Sunday, 20 October 2013

So the Romans were like me: they loved places where greatness and solitude walked hand in hand: travels with Eugénio de Andrade




I have to share this with the reader: I love conceptual poetry books, that is, poetry books that don't just put together a handful of poems but follow a unifying pattern, whether it be a theme, a style, or a structure. For instance, I’m a sucker for William Blake’s The Songs of Innocence and Experience, with its symmetrical structure, and Jorge de Sena’s The Metamorphosis, in which each poem is based on a picture or painting. For that reason I have focused on Eugénio de Andrade’s books that incorporate this conceptual construction into them, like his all-prose poem books or his book of homages. So for my final post on his poetry I’m taking poems from a book that is all about places: streets, countries, cities, villages, dunes, castles, gardens, you name it. It’s not so much a book of descriptions but a book of moods and impressions connected to those places. It’s also where his poetry is more economical, lithe, condensed and enigmatic, I’d even risk saying that the poet owes a huge debt to the Imagism of Ezra Pound for this book. The book is called Escrita da Terra (Earth’s Writing, 1974):

KERKIRA

Like that linen smell
Only caressed shoulders have
The earth is white

and naked.

ROME

In Summer at the evening’s end,
like Hadrian or Virgil or Marcus Aurelius
I entered Rome by the Appian Way
and by Antinous and all the world’s love
I swear I saw the light turn to stone.

PENICHE

Wind
wind

so much
there’s just wind in my country

white wind
green black wind

burning

dries tears

cuts the voice in the root.

DELPHI

Will the night in order to sleep
ask a drop of water from me?

MARBELLA GARDEN

With the last waters the trees depart
the whole garden is then a smile.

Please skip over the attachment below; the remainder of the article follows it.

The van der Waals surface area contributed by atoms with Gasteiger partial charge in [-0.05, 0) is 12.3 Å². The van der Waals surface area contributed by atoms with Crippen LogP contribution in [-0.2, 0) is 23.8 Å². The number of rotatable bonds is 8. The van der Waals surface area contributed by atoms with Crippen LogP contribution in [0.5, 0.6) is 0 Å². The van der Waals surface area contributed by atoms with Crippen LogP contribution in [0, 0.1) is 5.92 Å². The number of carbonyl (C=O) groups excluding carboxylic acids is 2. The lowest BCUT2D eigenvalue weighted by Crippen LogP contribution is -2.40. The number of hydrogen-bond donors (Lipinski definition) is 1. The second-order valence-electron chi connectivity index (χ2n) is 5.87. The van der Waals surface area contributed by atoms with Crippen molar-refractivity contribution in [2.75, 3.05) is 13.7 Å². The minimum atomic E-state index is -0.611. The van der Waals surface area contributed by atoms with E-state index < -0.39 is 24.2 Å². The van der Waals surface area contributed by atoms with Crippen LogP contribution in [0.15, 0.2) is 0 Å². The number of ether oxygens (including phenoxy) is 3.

BERLIN

There’s a rupture
a crack in the dark
of the silence:

one hears the murmur
of urine
from the soldiers against the wall.

VENICE

What music would you be
If you were not water?

GUERNICA

Compact
blind

the air

lacks only the blade.

FÃO DUNES

It’s over the buttock’s splendours
that I reconcile myself with tears.

BRINDISI

One thing is to live in the skin
another to have night for a frigate.

LISBON

This mist over the city, the river,
the seagulls of other days, boats, people
in a hurry or with all the time to while away,
this mist where Lisbon’s light begins,
rose and lemon over the Tejo, this water light,
I want nothing more from step to step.

MEDITERRANEAN

Like in the Whitman poem a boy
Approached me and asked: what is
            the grass?
Between his gaze and mine the air hurt.
Under other afternoons’ shades I spoke
to him of bees and thistles close to the earth.

ALENTEJO

Agony
of the slow restless
yellows,
loneliness of the choked
red,
finally the black,
thick bottom,
like in Alentejo
the obstinate white.

ENGLISH CEMETERY

You approach the earth. Now more.
With eyes closed you contemplate a stone.
Small. Uninhabitable. Almost white.
It’d be perfection if it were water.
(A child sings like in dreams.)

ATHENS’ OUTSKIRTS

The platanus.
and the strident
Sun vertical to the cicadas.
the river almost at hand.
And a whisper,
not of nymphs: of words.
Blue is white,
hard.
The two men sleep
now
in the afternoon’s shade.
And memory’s.

MALÁ STRANA SQUARE

I like these pigeons, these children.
Eternity cannot be but like this:
pigeons and children turning
the incomparable morning light
into the poem’s innocent place.

CHAPULTEPEC’S WOODS

With my mouthful of sun, so much sun,
how could the shadow and its rings
approach from scale to scale
and quickly bite your waist?

ANOTHER MEXICAN NOCTURNE

With this sun, this vertical blade
between the eyes,
how to give you so much thirst to drink?,
the piercing blade tearing deep.

CHALCEDON

So the Romans were
like me: they loved
places where greatness
and solitude
walked hand in hand.

2 comments:

  1. I too am attracted to conceptual poetry collections. I really like the idea of this particular book. It seems to allow the exploration of the poet's mind and art in a unique way.

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    1. Brian, I hope I've inspired you to read Eugénio de Andrade; he's one of our few poets who's translated into English.

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